What I find infuriating every time I buy him a present is that the packaging suggests in very clear terms who should be playing with this toy. Train tracks and trucks have pictures of little boys on, the kitchen and his cleaning set had girls on. So far, I have gotten around this problem because of gift wrapping and tidying toys away into crates rather than their original packaging.

But one day there will come a day where he enters an actual toy shop and chances are that subtle marketing strategies will lure him into one aisle and not the other one.

What scares me is that it doesn't seem to matter how carefully I keep him away from adverts and certain TV programmes (the ones that come with lots of merchandising): he spends seven hours a day at nursery with other children who influence what he perceives as interesting. At our nursery, children are allowed to bring their own toy in once a week and so he sees lots of the girls bringing in their Disney Princess-themed outfits and boys with trucks and diggers.

It is the same with clothes: wearing the colour pink is something girls do all the time but rarely do boys see another boy dressed in "a lighter shade of red". Go to H&M or another clothes retailer of your choice and look around the children's department carefully. Even if we overlook the colour schemes going on, fashion for girls and boys looks radically different. Boys clothes haven't changed as much since I was young but garments intended for girls start to look a lot more like "grown up" fashion really early on. Witty slogans often tell us that boys are heroes or clever whereas girls are pretty princesses (one of my favourite examples shared by @LetClothesBeClothes probably was the "Too pretty for maths" tshirt).

My big concern is: nobody needs to actually spell out that certain toys are marketed to only half the market, indirectly children will pick up on this.

Why is this a problem?

Obviously I can only talk from a female perspective on life but, ladies, how many times have you gotten together with your friends over dinner or cocktails and somebody (either you or at least one of your friends) really, really complained how useless their significant other is around the house?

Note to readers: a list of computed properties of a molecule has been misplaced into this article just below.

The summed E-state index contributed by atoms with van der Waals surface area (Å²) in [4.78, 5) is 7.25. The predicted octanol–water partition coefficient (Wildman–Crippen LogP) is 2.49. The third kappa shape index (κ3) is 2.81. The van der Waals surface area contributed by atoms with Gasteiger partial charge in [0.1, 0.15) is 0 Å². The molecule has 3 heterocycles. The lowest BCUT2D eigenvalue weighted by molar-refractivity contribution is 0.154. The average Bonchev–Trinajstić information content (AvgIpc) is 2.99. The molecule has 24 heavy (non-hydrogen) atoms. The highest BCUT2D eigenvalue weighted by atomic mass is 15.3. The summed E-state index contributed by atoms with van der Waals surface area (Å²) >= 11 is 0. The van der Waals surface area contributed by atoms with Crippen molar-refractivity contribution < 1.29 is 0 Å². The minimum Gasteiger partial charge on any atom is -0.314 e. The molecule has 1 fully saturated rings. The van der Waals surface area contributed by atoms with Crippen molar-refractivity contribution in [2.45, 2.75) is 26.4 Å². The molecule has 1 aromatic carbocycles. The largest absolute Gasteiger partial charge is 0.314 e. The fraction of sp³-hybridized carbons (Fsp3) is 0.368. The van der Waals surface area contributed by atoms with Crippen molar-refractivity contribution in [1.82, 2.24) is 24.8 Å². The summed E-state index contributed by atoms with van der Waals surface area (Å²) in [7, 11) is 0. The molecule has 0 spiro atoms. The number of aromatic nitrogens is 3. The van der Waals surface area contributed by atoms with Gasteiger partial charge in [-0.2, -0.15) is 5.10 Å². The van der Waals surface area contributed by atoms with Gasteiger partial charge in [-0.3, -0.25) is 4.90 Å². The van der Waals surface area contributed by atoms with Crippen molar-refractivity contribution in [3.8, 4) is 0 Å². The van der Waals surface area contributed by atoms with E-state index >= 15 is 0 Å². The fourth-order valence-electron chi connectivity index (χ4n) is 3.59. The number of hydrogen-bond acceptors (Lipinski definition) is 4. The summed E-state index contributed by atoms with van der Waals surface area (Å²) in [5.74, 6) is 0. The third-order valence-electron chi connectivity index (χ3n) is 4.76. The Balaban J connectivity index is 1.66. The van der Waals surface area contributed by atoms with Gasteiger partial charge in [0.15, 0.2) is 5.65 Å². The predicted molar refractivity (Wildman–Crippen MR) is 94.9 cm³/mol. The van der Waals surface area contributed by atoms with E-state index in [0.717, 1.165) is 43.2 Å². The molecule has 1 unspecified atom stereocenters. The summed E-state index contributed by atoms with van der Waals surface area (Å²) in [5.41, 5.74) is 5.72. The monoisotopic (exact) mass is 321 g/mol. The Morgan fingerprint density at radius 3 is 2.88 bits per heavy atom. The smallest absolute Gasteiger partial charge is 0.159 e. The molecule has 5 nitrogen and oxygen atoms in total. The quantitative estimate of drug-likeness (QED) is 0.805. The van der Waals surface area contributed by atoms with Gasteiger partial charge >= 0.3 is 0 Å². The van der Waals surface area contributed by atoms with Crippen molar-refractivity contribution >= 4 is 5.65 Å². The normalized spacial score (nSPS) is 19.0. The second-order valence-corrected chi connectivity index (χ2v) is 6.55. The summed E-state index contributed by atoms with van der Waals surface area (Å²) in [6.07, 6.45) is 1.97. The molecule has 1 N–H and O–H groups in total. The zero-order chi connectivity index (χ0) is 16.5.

If not that, was it by chance communication issues because the man in question wasn't showing the degree of empathy that the woman in question expected at that point in time?

Or maybe, were you talking careers, and shocked how a female colleague who has been with the company for ages still hasn't been promoted even though the guy who joined last year has already been booted up?

We can't truly address equality if we bring our children up with the same stereotypes that we have been exposed to as children ourselves. Men aren't going to voluntarily stay at home with the children if they are brought up being told that dolls, kitchens and cleaning sets are for girls. Women are not going to suddenly sign up en masse to become engineers if they are told that the way they look is more important than maths and physics.

And maybe the best way to break free from that is to ignore what the shops are telling us as parents what to buy for our children and instead letting our children tell us what they are interested in.

This doesn't mean that we should treat boys and girls the same because the way girls and boys think or experience the world is not identical. It also doesn't mean that we need to get rid of certain colour schemes or toys. However, listening to our children, letting them explore and find their own interests without imposing anyone's expectations on them might be the smoothest way to bring about change.